Author Topic: Tail Wheel Shimmey  (Read 144 times)

TreeTopFlyer

Tail Wheel Shimmey
« on: September 07, 2019, 09:16:11 AM »
Just thought I would drop a line about an issue I had...that has been talked about many times, but still wasn't clear to me until I took the tailwheel A frame out and looked at the tail wheel assembly closer. 

TAIL WHEEL SHIMMEY

Off and on over the years I have had tail wheel shimmey...sometimes just a little sometimes quite pronounced...recently I found that it was one of the pawls in the clutch mechanism hanging up and not contacting the shoulder on one side of the cam...(a couple of discussions with Jim Metzler were very informative in regards to HOW MUCH grease is introduced into this mechanism and not overdoing it with the grease fittings).

The first time I took the tailwheel apart (which I recommend everyone do) My mechanic and I realized as per Jim observations that there was too much grease in the pawl mechanism and one of the springs seemed a little weak.  The grease can work like glue and hang up one side or the other up. We used minimal grease and replaced one of the springs.

Within a couple of flights one of the pawls would hang up again....so we took it apart again.  We closely inspected it and found minor burrs on the mechanism, smoothed the burrs and tested it...it would work correctly about half the time.

So we used a bit more emery cloth to ensure everything was smooth, VERY LITTLE GREASE mostly on the brass bushing on the shaft and TRI FLOW Lubrication on the pawls.  This time it worked correctly all of the time and was noticeably smoother.

SO I believe the answer is use very little grease...tri-flow works great...and those pesky little pawls HAVE to contact BOTH shoulders of the cam or it WILL shimmey.   Smoothing out those pawls helps tremendously. You should hear a positive click on both pawls when you raise the tailwheel off the ground and slowly turn the TW back and forth to the stop to test it. If as you turn the TW back and forth one side has resistance until you push it hard to get the pawl to open on that side and the other side rotates easily around - the side that rotated easily has a pawl that is NOT engaging the cam shoulder, and IT WILL shimmey.  A locking tail wheel pin Will NOT stop the shimmey if both pawls do not have contact.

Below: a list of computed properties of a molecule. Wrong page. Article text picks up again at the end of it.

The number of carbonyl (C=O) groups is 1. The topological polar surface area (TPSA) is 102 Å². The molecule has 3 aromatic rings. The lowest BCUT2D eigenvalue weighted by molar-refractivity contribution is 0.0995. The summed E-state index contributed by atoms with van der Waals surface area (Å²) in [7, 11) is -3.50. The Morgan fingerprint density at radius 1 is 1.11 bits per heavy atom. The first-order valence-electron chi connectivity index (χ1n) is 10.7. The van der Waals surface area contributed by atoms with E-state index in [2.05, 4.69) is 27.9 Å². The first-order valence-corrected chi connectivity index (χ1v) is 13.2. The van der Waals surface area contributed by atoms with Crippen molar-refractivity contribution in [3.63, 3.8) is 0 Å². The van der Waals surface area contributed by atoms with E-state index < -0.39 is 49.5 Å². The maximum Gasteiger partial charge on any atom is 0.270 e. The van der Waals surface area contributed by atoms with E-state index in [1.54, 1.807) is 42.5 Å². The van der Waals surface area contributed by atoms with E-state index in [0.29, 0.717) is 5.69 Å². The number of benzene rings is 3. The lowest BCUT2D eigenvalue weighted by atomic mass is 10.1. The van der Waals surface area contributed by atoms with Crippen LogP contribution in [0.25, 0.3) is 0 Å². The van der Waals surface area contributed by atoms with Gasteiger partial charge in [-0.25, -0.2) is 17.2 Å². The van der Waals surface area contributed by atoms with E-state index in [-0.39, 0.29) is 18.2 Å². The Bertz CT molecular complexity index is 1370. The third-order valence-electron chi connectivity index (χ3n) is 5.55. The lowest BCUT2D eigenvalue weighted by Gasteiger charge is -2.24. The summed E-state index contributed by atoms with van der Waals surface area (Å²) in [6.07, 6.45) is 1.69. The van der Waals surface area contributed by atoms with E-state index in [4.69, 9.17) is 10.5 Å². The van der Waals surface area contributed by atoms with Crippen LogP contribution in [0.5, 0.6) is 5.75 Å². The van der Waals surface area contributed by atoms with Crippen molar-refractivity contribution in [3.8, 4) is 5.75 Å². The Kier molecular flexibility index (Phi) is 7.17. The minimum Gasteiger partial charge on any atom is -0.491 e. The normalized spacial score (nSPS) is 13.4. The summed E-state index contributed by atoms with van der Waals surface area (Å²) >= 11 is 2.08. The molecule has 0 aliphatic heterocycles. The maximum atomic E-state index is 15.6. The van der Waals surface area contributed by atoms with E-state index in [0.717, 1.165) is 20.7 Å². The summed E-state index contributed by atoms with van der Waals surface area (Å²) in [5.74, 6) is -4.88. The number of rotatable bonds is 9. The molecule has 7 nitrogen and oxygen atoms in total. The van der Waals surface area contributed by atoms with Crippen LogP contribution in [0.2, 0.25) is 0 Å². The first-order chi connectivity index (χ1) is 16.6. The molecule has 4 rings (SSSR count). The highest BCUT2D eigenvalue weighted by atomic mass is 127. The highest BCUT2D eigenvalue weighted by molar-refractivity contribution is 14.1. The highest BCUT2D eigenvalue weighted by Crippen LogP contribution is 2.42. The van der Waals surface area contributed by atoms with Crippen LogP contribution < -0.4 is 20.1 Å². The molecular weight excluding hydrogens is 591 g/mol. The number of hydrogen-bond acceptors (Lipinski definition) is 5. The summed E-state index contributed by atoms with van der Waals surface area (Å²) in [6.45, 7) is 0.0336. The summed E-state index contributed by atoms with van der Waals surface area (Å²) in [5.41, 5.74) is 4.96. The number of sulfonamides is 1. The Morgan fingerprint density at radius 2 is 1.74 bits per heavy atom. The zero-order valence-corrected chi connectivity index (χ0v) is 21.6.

On a test flight with normal landings no shimmey so it worked...when I intentionally landed a little fast and let it roll a bit without brakes I could introduce a slight amount of shimmey....but we also tested my original type shimmey damper and it is very weak...pretty much on its last leg...my next step is to put on a LORD shimmey dampener which I think will take care of the issue once and for all as long as the pawls are both working correctly.

On another note inside the cap where the pawls fit and rub up against had a lot of machining marks, little ridges etc...I would think making this area smooth (Im not saying remove a lot of metal, just removing machining marks etc.) and using one of the coatings available today (such as NP3) on the pawls would help this situation.  When metal parts are coated in NP3 they are very smooth and have natural lubricity.  I use NP3 on a few rifles...when the internals are coated in NP3 the carbon literally wipes off. Just a thought.

Barry Dechert

Re: Tail Wheel Shimmey
« Reply #1 on: September 17, 2019, 07:30:41 AM »
Thanks for the input, realized the same intermittent pawl action. If you wouldn’t mind what the part # of the shimmy dampener and the best price. Thanks.